Oceanic Transform Faults and Fracture Zones

Midocean ridges are not continuous features.  Midocean ridge spreading centers (MOR on the map below) are offset by numerous transform faults.  MORs are, of course, divergent plate boundaries where two plates are spreading apart and new crust is forming by igneous intrusion and extrustion.  The transform faults are not divergent boundaries.  See the sense of relative motion across the transform faults on the map below.  The fracture zones are not plate boundaries.  The crust on both sides of a fracture zone are part of the same plate and moving in the same direction (see below).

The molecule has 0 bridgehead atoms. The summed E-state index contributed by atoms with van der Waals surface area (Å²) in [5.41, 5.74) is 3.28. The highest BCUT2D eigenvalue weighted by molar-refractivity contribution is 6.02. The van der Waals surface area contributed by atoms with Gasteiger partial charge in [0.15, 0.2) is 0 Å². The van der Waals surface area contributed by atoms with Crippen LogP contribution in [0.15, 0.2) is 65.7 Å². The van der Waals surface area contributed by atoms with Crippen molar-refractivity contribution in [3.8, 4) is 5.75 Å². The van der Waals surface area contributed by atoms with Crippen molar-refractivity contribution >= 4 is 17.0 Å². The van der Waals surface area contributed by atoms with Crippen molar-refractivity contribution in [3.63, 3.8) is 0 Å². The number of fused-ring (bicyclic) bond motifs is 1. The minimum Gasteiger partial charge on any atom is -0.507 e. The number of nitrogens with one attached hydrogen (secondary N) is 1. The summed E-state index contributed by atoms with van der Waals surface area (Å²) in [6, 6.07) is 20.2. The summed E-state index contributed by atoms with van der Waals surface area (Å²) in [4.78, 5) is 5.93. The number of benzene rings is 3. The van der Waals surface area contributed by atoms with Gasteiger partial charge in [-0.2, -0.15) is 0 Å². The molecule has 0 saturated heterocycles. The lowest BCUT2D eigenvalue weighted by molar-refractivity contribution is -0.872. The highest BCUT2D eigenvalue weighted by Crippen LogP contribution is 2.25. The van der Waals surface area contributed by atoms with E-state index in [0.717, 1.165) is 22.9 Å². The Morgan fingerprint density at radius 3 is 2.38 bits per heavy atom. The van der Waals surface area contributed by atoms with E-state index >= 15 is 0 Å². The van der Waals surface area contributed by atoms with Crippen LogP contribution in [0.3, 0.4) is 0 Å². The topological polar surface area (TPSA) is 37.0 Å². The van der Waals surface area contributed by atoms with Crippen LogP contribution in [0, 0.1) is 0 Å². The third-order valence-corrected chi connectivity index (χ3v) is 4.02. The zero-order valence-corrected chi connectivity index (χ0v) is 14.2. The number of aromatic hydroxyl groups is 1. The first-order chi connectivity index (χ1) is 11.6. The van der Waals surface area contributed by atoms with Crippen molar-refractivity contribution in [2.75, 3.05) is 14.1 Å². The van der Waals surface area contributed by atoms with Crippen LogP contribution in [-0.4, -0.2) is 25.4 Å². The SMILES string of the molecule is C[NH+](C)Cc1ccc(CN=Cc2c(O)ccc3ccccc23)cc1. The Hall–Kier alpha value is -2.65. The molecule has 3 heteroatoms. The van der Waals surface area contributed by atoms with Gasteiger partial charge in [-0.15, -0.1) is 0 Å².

Fracture zones exist as bathymetric features extending many hundreds of kilometers from the midocean ridge.  Because of the offset of the midocean ridge spreading centers, the crust on one side of a fracture zone will be older and therefore colder, more contracted, and deeper than the crust on the other side. The boundary between them is often a deep canyon.  These are places where deeper levels of the oceanic crust are exposed.